It was at the Kochi airport that they got the first hint, something’s not right. They were a group of 19 then, 18 of them from Anchuthengu and one from Kollam, all going to try their luck in Malaysia, trusting one man’s word. At the airport, they realised the visa they held were visiting visas, not work visas. But they left that day – October 24, 2018 – still hoping life would change for the better. It didn’t. It was a trap, they were cheated – victims of the familiar visa fraud story that Kerala has seen quite a bit of through the decades. After two and a half months, with the help of the Indian embassy in Malaysia, NORKA (The Non Resident Keralites Affairs Department of Kerala government) and some kind hearts on the way, the 19 men have come back home to Kerala.
“We are all fishermen. And when we can’t go fishing, we ride auto rickshaws for an income,” says Justin, one of the 19 men, when they came to the NORKA Roots office in Thiruvananthapuram and told the media their story.
They heard the story of a young man from among them – someone called Sanal – make it big in Malaysia, and through him, got the contact of Lal, who claimed to be from an agency that could give them work abroad. Eighteen of them came together from Anchuthengu, each raising the Rs 75,000 asked of them. Soman from Kollam too joined their group, led there by Lal. “We were promised jobs that would earn us 90 ringgits a day. In addition to the 75,000 rupees, we also carried 600 ringgits with us. At the Malaysian airport we were asked to give 300 ringgits to the agency,” Justin says. Prithas, standing near him says, the agency was called the Meghala Enterprises.
From the Kuala Lumpur airport, all 19 men were taken 420 kilometres away to a place called Johor, where they were lodged in a hostel-like setup. They could do nothing there. “If we wanted food, we had to make it,” Justin says. One day six of them were taken to a job at a ‘plastic company’. But it was a job with no rest, when for 12 hours they had to work without break.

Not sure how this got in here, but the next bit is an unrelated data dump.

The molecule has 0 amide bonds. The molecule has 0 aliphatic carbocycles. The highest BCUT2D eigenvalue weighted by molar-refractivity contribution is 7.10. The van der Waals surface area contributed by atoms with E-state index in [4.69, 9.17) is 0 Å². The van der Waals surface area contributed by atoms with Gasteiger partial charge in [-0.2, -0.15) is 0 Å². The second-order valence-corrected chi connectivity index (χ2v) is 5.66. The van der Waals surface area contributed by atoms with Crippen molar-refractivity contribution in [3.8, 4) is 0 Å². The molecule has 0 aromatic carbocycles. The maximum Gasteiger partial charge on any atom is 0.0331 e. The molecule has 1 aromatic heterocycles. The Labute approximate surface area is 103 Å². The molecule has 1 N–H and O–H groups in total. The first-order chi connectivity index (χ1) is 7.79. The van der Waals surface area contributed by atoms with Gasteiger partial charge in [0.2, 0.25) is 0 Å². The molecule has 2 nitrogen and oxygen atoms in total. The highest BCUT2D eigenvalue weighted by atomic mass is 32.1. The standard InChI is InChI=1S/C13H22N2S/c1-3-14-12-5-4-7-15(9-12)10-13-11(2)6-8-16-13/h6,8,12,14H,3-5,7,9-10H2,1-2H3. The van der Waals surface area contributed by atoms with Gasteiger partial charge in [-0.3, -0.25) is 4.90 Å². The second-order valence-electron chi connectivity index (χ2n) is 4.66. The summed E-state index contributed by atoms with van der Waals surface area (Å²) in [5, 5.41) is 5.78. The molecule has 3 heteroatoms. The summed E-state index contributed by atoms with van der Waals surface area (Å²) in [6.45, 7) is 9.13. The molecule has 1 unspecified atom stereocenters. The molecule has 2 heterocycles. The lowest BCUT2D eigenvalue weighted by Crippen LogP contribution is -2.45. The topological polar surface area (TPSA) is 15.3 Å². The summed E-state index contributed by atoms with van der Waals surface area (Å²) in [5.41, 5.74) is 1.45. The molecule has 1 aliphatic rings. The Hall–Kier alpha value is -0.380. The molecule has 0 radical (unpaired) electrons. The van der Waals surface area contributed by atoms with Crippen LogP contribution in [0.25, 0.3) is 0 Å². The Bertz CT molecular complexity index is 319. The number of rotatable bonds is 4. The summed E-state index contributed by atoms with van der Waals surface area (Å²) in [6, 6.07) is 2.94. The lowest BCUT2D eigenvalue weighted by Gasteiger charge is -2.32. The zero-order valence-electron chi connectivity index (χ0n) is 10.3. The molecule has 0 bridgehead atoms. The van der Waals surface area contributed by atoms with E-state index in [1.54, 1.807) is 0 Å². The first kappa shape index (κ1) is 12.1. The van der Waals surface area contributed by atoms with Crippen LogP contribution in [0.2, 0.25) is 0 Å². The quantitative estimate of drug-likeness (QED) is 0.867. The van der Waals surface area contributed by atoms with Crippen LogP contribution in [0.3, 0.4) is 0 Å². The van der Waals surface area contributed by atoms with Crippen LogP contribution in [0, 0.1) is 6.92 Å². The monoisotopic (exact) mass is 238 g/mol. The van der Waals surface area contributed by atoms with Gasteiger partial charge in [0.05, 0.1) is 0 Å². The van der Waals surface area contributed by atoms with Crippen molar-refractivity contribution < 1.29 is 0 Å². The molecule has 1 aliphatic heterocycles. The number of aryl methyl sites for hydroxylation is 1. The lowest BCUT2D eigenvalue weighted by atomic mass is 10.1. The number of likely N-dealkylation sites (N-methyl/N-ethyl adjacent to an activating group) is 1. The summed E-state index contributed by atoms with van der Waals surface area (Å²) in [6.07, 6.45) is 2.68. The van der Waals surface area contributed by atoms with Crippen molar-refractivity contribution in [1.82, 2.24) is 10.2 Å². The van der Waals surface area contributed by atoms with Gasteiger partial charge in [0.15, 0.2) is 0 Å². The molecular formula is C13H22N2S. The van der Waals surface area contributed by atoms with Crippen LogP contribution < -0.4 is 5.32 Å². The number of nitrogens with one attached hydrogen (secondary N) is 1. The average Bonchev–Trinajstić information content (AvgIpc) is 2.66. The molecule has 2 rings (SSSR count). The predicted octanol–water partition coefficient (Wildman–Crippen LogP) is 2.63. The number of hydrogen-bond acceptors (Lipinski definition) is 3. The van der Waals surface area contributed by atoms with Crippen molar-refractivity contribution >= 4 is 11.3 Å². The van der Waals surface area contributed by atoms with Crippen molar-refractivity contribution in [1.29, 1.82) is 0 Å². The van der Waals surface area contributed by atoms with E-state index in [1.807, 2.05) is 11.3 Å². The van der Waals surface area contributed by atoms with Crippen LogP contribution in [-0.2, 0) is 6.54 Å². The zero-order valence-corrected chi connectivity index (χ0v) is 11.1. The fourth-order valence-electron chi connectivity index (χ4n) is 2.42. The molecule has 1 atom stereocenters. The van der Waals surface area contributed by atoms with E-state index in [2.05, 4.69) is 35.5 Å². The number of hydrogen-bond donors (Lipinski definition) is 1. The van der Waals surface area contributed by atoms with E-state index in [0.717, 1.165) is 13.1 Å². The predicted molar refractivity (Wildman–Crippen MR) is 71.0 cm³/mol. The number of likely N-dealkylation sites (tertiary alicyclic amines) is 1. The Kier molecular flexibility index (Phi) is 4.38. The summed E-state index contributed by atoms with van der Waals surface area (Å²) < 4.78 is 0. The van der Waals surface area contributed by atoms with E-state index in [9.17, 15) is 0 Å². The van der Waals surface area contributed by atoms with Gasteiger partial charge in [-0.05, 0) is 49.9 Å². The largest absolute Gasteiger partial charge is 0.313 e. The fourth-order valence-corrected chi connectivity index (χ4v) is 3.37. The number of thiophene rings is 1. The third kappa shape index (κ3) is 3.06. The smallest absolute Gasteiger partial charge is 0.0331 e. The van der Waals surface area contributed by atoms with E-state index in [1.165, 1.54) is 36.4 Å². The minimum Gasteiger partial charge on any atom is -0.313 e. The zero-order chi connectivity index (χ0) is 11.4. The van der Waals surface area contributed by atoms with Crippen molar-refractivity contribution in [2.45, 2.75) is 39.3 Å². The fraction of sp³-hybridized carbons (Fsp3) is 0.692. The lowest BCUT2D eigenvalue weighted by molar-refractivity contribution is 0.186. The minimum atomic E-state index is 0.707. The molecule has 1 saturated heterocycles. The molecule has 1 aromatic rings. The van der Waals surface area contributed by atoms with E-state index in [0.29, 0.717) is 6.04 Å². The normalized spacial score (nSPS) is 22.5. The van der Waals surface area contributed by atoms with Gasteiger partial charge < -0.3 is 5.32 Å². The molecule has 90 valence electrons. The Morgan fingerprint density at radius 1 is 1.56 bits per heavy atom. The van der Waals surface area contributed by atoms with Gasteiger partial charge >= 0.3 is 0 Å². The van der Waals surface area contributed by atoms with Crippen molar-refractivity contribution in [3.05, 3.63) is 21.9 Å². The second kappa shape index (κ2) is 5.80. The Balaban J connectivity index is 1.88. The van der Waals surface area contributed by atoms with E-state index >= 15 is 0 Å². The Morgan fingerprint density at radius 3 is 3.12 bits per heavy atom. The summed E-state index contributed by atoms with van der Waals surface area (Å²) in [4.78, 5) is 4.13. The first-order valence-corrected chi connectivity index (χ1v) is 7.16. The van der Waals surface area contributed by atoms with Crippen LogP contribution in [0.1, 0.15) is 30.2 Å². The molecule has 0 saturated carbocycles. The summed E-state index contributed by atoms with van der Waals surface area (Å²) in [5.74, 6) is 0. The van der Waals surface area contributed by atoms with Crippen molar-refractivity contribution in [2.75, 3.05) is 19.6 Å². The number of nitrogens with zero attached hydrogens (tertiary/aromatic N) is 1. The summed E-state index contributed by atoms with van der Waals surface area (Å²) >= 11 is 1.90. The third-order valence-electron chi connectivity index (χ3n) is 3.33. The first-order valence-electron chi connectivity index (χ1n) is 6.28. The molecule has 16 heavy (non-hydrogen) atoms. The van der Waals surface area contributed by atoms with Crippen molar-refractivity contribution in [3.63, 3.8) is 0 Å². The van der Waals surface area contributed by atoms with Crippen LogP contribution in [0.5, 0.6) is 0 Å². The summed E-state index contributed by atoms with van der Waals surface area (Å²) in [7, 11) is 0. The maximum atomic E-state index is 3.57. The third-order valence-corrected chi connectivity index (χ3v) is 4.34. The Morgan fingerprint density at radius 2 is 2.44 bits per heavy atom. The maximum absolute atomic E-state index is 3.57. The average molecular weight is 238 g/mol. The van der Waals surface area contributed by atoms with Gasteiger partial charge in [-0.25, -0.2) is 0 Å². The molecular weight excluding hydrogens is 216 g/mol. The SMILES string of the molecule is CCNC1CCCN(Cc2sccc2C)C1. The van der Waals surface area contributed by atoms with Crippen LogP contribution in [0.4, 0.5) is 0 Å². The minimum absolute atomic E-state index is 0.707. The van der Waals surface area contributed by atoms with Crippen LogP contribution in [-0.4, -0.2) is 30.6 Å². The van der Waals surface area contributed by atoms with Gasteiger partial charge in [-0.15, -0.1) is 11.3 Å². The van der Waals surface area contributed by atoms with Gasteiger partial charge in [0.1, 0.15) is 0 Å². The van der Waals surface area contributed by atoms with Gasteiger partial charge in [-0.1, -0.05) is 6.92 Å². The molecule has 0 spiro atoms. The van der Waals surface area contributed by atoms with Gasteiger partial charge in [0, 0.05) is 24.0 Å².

Then they heard stories from others lodged there – men from Tamil Nadu who had been lured by similar promises. Stories about getting beaten up, exploited and more. The men from Kerala realised they had to go back soon. They contacted families back at home, who went to the Chief Minister’s office and to NORKA.
Johnson, another man from the group reminds Justin to talk of a man called Manu. “We were told we had to somehow reach the Indian Embassy, but we were 420 km away. That’s when a man, in the form of an angel, came to rescue us. He is an auto rickshaw driver called Manu, from Tamil Nadu. He first took us to his home and then to the Embassy. Srijith sir, from a Malayali association there, was also really helpful,” Justin says.
The problem was their visiting visas had expired – they had been trapped in that building for 33 days. And they had to pay fines – which means more money which they didn’t have. But somehow this was arranged. A NORKA official explains to them it had become illegal migration, and they should understand that visiting visas cannot be converted to work visas.
NORKA Roots CEO Harikrishnan Namboothiri said that it’s come to their notice that people from Kerala going abroad suffer from different kinds of exploitation. Another official reminded the 19 men that only those agencies which are recognised by the Ministry of External Affairs should be trusted.
Justin tells the media persons who speak to him that no one should go to Malaysia trusting agencies like these. “I am 47 years old. I was just trying one last chance to make some money. But it was a mistake. At least when we came back, others who were planning to go after us, decided not to. So our experience has helped someone.”